This is where the fun started.
All I wanted to do was chuck another couple of seals in (not that they were leaking), and change the oil. A cartridge revalve, and maybe even a spring change would have been nice, but costs needed to be kept down so I decided to keep it basic.
Some form of spring compressor is needed to disassemble them properly so it was out with the welder to knock up a quick tool. It ain't pretty, but it works. The bolts, filed down to 8mm on the ends, screw into locating holes on the plastic tube above the fork spring allowing you to push down and compress the spring to allow access to the locking nut below the fork top.
At least that's the idea. It's useful if you're generously proportioned too because those springs take some compressing! In the end I reverted to two ratchet straps around the tool and then around the wheel spindle reinserted in the bottom of the fork leg. This works a treat, but it's still a two man job.
The following picture will give you an idea of the assembled unit within the fork leg itself. This is what you'll get if you just remove the 8mm Allen bolt from the bottom of the fork leg instead of removing spring first. You can see the cartridge, the spring, the plastic tube and the fork top nut complete with rebound and preload adjuster.
Unfortunately, once engrossed in the forks, the pics stopped, but here's a brief description of reassembly.
I'd already bought new fork seals off eBay (43x55x9.5/10.5), but as Davey always says "The poor man pays twice" and, sure enough, they were useless... but I was yet to find that out.
So, cartridge refitted (spring must be removed beforehand), fork tubes together and now we just needed to fill with oil and bleed the damper assembly. This involves filling the fork with the correct grade of oil - don't just risk a "5W" hydraulic oil, this was also my undoing... but I was yet to find this out too. Buy a well known, or recommended, fork oil from a motorcycle dealer because every make of oil and grade has a different viscosity even if it says 5W on the bottle. Another lesson learned.
Around 600ml of oil is poured in, and then you can bleed the damper. The damper rod must be pulled up and pushed back down several times steadily until the resistance is the same all the way through the stroke. There are fork bleed tools you can buy to make this easy. My advice is to leave the fork for ten minutes at this point and then retry to allow any bubbles/cavitation to disperse.
Now you can set your fork oil height. Check manufacturers recommended heights and ensure the outer leg is as far down as possible. Hold the fork upright and check how far down the oil is. A plastic tube zip tied to a piece of welding rod and a syringe is the ideal way to remove the right amount of oil. Just mark the welding rod at the right height, insert it into the fork leg and suck out excess oil. All good? Cool, time for the spring.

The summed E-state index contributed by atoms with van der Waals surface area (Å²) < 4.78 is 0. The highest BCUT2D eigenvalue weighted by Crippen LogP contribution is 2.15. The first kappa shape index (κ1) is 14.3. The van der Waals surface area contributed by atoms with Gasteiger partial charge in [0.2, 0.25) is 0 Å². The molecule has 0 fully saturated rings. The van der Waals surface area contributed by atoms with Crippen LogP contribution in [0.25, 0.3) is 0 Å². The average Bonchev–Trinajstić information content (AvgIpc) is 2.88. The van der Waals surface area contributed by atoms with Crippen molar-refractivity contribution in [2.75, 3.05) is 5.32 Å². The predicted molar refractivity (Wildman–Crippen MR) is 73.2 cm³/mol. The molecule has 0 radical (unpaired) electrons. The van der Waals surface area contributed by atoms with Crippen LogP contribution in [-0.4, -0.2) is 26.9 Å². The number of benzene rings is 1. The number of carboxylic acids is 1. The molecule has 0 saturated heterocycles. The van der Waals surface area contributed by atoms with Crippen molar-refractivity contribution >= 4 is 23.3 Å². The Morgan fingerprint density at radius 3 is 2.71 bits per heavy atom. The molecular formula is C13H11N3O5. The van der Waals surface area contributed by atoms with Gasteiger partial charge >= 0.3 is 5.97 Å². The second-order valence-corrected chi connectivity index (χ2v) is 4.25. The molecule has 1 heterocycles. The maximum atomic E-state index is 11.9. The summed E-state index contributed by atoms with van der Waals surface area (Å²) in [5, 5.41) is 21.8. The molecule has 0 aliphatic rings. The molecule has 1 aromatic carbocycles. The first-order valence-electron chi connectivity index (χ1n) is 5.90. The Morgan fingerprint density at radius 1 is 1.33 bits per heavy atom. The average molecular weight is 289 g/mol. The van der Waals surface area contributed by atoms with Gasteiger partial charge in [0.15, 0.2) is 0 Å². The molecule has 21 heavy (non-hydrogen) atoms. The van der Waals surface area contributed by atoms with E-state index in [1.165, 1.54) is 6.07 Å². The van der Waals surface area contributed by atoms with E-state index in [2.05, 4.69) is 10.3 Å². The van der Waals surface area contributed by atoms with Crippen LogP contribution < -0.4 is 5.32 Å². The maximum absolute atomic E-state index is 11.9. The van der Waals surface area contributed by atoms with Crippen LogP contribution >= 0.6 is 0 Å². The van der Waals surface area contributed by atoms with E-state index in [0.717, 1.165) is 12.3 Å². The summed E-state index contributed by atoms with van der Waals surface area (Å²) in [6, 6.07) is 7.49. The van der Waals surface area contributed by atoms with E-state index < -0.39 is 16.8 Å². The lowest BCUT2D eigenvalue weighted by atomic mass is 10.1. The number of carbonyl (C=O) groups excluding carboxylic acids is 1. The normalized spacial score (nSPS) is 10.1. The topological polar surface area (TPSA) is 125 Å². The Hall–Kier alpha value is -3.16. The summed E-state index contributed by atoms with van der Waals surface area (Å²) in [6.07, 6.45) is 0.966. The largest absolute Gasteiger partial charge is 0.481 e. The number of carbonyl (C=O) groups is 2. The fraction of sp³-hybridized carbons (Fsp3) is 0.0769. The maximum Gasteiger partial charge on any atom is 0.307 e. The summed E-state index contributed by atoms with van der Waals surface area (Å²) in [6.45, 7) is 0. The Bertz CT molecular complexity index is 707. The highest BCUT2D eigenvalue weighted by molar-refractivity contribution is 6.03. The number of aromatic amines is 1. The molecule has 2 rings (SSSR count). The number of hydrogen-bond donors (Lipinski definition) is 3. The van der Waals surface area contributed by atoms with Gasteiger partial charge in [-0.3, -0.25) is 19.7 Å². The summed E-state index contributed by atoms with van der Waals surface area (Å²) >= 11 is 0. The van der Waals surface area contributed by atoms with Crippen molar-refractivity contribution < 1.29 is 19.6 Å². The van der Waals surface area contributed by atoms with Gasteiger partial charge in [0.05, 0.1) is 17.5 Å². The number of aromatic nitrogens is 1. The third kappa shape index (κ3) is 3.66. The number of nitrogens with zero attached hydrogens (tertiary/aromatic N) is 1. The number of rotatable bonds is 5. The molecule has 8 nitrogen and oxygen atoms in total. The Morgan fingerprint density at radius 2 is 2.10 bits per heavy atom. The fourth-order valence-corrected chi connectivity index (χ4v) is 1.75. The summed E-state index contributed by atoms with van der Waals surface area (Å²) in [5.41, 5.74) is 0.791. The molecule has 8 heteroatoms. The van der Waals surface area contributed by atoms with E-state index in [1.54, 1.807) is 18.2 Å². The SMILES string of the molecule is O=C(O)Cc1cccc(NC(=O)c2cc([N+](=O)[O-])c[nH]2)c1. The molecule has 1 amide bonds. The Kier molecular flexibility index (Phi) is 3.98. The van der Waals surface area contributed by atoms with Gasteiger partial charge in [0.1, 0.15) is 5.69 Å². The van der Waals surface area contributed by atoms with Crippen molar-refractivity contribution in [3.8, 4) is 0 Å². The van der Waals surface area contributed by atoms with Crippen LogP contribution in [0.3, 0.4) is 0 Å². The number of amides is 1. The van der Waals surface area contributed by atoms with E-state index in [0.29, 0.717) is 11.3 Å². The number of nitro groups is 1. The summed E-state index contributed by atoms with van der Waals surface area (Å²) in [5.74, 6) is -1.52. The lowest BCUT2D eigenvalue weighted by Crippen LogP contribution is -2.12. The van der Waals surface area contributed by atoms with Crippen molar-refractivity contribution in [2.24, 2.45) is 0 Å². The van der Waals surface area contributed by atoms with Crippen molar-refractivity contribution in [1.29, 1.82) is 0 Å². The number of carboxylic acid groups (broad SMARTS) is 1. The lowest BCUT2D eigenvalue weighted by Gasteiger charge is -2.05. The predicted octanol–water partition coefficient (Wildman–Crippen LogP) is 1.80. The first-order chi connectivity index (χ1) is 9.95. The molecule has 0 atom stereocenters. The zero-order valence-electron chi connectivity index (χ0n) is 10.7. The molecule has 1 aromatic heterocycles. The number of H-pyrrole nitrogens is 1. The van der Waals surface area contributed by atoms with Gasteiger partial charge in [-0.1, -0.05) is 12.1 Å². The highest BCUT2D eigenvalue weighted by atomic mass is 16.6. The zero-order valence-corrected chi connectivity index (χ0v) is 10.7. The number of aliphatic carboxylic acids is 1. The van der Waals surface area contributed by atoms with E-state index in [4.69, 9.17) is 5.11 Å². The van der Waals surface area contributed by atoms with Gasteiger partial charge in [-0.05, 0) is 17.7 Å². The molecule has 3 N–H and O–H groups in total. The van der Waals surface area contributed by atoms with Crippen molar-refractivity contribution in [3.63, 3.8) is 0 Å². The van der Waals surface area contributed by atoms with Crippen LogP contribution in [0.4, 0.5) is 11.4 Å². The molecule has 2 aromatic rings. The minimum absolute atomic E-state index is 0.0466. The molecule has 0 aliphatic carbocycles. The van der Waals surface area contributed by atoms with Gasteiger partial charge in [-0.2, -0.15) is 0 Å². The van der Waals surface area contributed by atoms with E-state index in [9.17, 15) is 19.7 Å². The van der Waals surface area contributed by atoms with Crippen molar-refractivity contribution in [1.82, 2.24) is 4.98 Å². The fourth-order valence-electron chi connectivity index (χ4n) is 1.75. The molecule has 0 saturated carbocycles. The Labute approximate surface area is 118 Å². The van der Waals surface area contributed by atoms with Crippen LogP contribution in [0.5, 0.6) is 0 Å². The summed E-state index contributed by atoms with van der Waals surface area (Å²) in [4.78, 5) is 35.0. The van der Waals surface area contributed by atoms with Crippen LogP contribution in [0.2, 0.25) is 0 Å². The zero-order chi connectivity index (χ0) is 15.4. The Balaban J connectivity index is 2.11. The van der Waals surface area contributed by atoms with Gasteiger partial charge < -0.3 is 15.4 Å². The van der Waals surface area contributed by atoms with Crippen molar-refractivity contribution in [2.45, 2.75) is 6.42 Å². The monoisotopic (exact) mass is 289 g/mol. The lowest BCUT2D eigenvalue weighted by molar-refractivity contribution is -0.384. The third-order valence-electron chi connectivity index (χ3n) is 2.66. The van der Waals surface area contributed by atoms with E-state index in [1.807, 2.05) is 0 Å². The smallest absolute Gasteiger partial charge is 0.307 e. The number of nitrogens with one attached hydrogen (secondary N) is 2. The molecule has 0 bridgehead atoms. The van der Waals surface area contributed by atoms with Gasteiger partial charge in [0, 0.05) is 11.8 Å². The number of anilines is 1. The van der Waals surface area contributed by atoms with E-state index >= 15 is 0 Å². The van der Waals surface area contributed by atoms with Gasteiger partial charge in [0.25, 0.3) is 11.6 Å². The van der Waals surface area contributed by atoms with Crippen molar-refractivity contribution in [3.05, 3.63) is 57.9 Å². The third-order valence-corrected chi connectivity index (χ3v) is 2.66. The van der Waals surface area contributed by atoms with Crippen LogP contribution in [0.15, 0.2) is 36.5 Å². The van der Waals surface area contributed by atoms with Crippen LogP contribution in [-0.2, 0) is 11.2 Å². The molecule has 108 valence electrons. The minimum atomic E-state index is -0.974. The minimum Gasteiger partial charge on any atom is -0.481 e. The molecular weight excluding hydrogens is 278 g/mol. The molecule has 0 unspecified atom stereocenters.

Refit spring, washer and plastic tube. Compress spring, pull damper rod back up through (another piece of welding wire) and fit the special plate (in the pic) above the spring and under the locking nut to hold down the spring while you refit the fork top nut (don't forget to refit the rebound adjusting rod).
On the GSXR, the lock nut must be exactly 11mm from the top of the damper rod before tightening the fork top nut assembly; this allows for the correct amount of rebound adjustment.
Now the plate can be taken out, the spring compressor removed and finally the top nut can be screwed back into the fork leg. Reset your preload, compression and rebound screws to standard positions, or to your own preferred settings if you'd already experimented previously, and refit in the bike.
So what went wrong???
Where do I start? Well the bike was sat on the stand for about a week while I was carrying out work to the rear suspension when the right fork began to leak! DOH!
By now the bike was almost back together so I decided to give it a shakedown run first before stripping the fork again. By the time I got back, the leg leg had started leaking - not impressed.
Forks back out, seals obtained from a dealer (not genuine, but Japanese made and a better feeling material), filled with oil, bled again - back in bike. No leaks, but not impressed with feel from front end. Doesn't appear to be any rebound or compression adjustment, bike reacts like a pogo stick. You can still make progress, but the front feels likes it's losing grip when leant over at high speed.
Forks back out to check lock nut adjustment (11mm remember?). All good, and oil height ok. Refit into bike, but no matter what I do to the adjustment, I can't improve the comfort and the bars are hammering my hands on every ride! So at this point I'm considering a different grade of oil, but the more I read about the K5/K6 Gixer, the more I understand that the forks are a weak point unless revalved... interesting.
Time to give ProMechA a ring.